PULLMAN — March is National Women’s History Month, and in its recognition the Department of History at WSU will host a series of public lectures presented by visiting scholars, faculty and graduate students. All events are free and open to the public.
Alice Fahs, associate professor of history at the University of California, Irvine, will speak at 4:30 p.m. March 5 in the Smith Center for Undergraduate Education (CUE), room 203.
In her lecture entitled “Newspaper Women and the Making of the Modern, 1885-1910,” Fahs will reason that journalistic writings of turn-of-the-century American women were vital to the creation of a new public sphere for women and helped to bring about the modern era.
WSU anthropology doctoral candidate Lipi Turner-Rahman will speak at noon on March 6 in Wilson-Short Hall, room 333, presenting “Womanly Qur’anic Exegesis: The Thinkable, Unthinkable and Unthought.”
Turner-Rahman will explore the historical process of Qur’anic interpretation and the increasing engagement with the Quran by female Muslim scholars attempting to recover the egalitarian voice of Islam.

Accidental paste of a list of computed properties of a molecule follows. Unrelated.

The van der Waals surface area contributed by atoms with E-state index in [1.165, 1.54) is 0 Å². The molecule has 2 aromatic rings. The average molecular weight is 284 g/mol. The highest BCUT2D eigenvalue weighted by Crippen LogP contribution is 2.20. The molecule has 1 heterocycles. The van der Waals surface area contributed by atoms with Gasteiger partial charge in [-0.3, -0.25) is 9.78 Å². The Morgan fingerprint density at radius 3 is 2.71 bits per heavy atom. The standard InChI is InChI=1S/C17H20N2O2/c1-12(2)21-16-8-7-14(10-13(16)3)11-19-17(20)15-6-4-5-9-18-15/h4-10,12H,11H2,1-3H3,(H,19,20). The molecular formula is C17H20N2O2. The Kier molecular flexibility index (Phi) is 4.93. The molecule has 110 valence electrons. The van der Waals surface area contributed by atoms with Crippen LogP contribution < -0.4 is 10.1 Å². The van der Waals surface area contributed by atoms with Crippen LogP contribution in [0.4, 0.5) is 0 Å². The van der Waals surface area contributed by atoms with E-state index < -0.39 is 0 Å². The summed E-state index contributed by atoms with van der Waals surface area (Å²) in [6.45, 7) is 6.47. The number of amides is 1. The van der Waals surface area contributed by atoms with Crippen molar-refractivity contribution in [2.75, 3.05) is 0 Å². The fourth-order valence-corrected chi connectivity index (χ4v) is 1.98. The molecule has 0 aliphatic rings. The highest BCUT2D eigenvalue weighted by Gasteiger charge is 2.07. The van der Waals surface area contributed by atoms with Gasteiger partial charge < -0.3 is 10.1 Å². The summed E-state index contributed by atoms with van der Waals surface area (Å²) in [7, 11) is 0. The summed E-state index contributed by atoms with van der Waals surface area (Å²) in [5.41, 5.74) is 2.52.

Matthew Avery Sutton, WSU assistant professor of history, will present “Sex and God in the City of Angels: The Kidnapping of Aimee Semple McPherson and American Culture” at noon on March 10 in Wilson-Short Hall, room 333.
Suttons’ lecture will focus on the controversy and yearlong media frenzy surrounding McPherson’s kidnapping and what they reveal about debates over changing gender roles of women, fundamentalism in public life and effects of new mass media on 1920s America.
At noon on March 13 in Wilson-Short Hall, room 333, WSU history instructor Yvonne Berliner will present “Chilean Women in Politics, 1964-1989,” a look at the influence of Chilean conservative middle-class women on their country’s politics and government.
“Women and Baseball” will be presented at noon on March 24 in Wilson-Short Hall, room 333, when WSU history instructor Frank Hill talks about how women have influenced baseball and why they have effectively been banned from playing the game professionally.
The final series lecture, “Gender in Transformation: German Mission Schools for Chinese Girls in Early 20th-Century Shandong,” presented by WSU senior history instructor Lydia Gerber, will take place at noon on March 30 in Wilson-Short Hall, room 333.
National Women’s History Month, whose 2009 theme is “Women: Taking the Lead to Save Our Planet,” will honor Rachel Carson, environmental pioneer and author of “Silent Spring” (Houghton Mifflin, 1962).
The month-long celebration includes 100 screenings nationwide of “A Sense of Wonder,” a documentary-style film based on the life and writings of Carson. In Washington, the film will be shown in Coupeville, Chelan and Seattle.